INTRODUCTION: A seroepidemiological and clinical study was conducted on 152 autochthonous individuals living in the district of Barcelos, State of Amazonas, to evaluate the seroprevalence of Chagas infection and morbidity of Chagas disease. METHODS: The serological tests used were indirect immunofluorescence, conventional and recombinant ELISA and immunoblot (Tesa-blot). Thirty-eight patients were considered seropositive; 31 were considered serodoubtful; and 83 were considered seronegative. The 38 seropositive cases were paired with 38 seronegative controls of the same age and sex, and underwent epidemiological and clinical evaluations, electrocardiograms and echocardiograms. Twenty-nine pairs underwent radiological examinations of the esophagus. RESULTS: Seropositivity was 19.9 times more frequent among workers gathering plant materials from the forests and 10.4 times more frequent among piassaba gatherers. Eighty six point seven percent of the seropositive individuals recognized the genus Rhodnius as the local vector, while only 34.2% of the seronegative individuals recognized this. The EKG was abnormal in 36.8% of the seropositive individuals and in 21.5% of the seronegative individuals, while the echocardiogram showed abnormalities in 31.6% of the seropositive and 18.4% of the seronegative individuals. Precordialgia and palpitation were more frequent among the seropositive individuals. Clinical evaluation on the digestive system and X-ray on the esophagus did not show significant abnormalities. CONCLUSIONS: Chagas disease in the study region can be considered to be an occupational disease.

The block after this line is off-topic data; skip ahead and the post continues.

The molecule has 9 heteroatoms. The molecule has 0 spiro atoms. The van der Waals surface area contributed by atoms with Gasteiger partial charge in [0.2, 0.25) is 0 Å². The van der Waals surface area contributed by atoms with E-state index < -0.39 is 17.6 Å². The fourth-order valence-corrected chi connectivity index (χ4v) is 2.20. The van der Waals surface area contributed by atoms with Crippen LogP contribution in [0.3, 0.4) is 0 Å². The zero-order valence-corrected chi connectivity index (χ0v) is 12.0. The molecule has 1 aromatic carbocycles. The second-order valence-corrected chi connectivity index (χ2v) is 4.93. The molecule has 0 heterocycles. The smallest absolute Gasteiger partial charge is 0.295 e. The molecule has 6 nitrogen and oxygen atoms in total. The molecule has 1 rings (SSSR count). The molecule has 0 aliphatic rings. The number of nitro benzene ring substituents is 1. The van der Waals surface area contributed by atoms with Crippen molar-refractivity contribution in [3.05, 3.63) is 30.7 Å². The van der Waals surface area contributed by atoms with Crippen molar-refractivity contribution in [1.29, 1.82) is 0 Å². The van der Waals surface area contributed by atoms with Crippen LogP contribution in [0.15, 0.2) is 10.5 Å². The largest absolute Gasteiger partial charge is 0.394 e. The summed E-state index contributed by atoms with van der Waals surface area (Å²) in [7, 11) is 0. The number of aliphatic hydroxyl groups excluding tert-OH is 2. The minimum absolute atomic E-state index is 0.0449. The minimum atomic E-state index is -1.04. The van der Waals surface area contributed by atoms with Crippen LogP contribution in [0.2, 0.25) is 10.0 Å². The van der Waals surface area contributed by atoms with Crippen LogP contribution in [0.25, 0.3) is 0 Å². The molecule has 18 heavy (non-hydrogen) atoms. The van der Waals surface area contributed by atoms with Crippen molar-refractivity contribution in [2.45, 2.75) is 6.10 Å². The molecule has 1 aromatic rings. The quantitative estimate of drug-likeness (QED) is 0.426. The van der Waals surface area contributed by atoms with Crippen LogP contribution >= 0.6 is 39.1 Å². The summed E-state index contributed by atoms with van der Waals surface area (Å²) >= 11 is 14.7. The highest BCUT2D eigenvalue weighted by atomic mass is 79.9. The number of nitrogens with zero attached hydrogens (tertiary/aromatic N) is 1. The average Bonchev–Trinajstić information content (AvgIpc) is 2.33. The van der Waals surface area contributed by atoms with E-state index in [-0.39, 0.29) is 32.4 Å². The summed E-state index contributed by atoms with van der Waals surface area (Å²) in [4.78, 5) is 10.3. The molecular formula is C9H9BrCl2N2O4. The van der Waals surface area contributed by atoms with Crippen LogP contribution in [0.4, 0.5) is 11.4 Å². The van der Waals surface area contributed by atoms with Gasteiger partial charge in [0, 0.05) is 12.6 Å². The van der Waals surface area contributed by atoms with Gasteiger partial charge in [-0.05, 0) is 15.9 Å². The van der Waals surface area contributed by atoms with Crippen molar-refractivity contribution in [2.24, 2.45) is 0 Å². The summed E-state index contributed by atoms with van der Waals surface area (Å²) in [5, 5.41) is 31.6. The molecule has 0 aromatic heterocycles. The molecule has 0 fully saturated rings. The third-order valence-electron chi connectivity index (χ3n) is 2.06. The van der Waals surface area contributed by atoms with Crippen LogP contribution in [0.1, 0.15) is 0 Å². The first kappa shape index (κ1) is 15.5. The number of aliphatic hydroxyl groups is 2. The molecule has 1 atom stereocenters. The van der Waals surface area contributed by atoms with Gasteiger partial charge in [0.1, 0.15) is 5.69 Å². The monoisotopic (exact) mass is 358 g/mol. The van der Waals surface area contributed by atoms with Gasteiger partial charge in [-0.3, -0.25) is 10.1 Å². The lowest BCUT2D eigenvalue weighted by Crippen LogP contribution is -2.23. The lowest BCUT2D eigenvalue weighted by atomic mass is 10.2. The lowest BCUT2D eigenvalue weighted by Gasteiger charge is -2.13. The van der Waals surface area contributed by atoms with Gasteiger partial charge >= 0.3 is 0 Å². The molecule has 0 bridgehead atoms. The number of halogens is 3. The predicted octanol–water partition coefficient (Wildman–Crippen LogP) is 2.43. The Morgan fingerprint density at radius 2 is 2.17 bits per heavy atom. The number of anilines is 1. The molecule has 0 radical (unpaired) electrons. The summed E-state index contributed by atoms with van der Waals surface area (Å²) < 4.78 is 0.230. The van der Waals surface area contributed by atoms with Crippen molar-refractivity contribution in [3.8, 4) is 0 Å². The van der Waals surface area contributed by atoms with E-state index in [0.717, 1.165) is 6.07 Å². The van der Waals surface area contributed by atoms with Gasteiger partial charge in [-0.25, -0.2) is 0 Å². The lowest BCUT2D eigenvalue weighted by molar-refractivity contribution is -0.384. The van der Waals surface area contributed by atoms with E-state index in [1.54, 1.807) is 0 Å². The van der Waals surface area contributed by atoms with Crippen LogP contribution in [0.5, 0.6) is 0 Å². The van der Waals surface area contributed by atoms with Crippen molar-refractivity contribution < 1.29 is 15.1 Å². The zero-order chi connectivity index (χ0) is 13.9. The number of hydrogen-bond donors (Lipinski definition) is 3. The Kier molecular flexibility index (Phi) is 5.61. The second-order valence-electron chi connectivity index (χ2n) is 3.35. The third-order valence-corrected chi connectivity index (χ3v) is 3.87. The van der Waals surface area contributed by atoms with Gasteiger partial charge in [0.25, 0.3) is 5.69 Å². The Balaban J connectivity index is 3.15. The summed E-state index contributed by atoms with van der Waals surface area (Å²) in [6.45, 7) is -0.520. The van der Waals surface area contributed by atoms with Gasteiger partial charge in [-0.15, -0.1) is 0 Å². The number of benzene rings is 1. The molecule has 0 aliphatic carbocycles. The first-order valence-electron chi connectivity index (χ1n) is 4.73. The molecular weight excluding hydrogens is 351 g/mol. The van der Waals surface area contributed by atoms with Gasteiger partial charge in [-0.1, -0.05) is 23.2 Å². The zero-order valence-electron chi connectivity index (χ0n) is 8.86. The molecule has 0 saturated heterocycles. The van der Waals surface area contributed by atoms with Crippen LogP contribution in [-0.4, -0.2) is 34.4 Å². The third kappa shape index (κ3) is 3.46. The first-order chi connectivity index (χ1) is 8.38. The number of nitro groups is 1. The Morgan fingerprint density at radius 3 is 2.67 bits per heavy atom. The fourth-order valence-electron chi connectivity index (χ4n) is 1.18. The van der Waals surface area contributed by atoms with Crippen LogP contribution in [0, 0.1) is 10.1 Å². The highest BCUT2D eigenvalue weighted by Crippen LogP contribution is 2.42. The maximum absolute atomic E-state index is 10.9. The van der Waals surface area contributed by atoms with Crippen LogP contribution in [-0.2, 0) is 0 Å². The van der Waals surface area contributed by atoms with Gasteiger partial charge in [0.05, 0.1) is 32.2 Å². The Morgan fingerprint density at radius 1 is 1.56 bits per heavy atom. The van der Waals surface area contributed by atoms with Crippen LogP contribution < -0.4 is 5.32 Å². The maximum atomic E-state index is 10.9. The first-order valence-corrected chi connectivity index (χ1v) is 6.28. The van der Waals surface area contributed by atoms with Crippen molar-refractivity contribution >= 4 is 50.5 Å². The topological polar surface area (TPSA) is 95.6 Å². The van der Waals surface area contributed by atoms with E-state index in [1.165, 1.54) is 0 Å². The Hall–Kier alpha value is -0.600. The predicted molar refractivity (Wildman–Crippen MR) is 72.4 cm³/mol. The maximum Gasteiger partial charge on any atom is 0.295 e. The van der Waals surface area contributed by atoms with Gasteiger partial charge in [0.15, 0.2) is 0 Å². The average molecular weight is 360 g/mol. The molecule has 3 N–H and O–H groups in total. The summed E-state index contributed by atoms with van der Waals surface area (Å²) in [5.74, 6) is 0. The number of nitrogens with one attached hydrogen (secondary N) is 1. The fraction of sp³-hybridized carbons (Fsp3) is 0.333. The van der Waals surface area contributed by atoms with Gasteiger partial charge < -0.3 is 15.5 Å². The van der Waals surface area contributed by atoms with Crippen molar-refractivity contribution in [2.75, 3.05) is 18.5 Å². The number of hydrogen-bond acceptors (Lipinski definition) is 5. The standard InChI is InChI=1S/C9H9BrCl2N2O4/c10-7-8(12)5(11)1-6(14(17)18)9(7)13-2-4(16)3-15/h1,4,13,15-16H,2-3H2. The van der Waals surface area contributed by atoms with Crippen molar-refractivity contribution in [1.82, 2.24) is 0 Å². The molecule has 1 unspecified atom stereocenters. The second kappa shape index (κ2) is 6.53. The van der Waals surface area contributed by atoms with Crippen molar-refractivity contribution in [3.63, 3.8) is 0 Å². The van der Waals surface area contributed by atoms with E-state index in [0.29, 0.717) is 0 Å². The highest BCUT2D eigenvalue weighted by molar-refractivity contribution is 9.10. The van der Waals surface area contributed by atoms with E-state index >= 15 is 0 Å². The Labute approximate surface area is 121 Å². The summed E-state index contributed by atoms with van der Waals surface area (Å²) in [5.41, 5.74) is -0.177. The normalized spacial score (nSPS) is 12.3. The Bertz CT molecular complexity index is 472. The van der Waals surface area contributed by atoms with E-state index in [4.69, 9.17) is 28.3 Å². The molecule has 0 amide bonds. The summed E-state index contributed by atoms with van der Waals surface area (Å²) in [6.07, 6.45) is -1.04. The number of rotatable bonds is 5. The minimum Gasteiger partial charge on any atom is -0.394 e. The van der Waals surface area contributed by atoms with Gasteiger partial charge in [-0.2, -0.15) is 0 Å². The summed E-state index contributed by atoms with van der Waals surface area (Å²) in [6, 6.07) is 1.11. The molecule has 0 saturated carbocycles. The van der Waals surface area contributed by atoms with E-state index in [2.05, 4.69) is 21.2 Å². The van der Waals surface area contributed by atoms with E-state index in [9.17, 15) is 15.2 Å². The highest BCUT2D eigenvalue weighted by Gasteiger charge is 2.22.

Chagas disease; Trypanosoma cruzi; Morbidity; State of Amazonas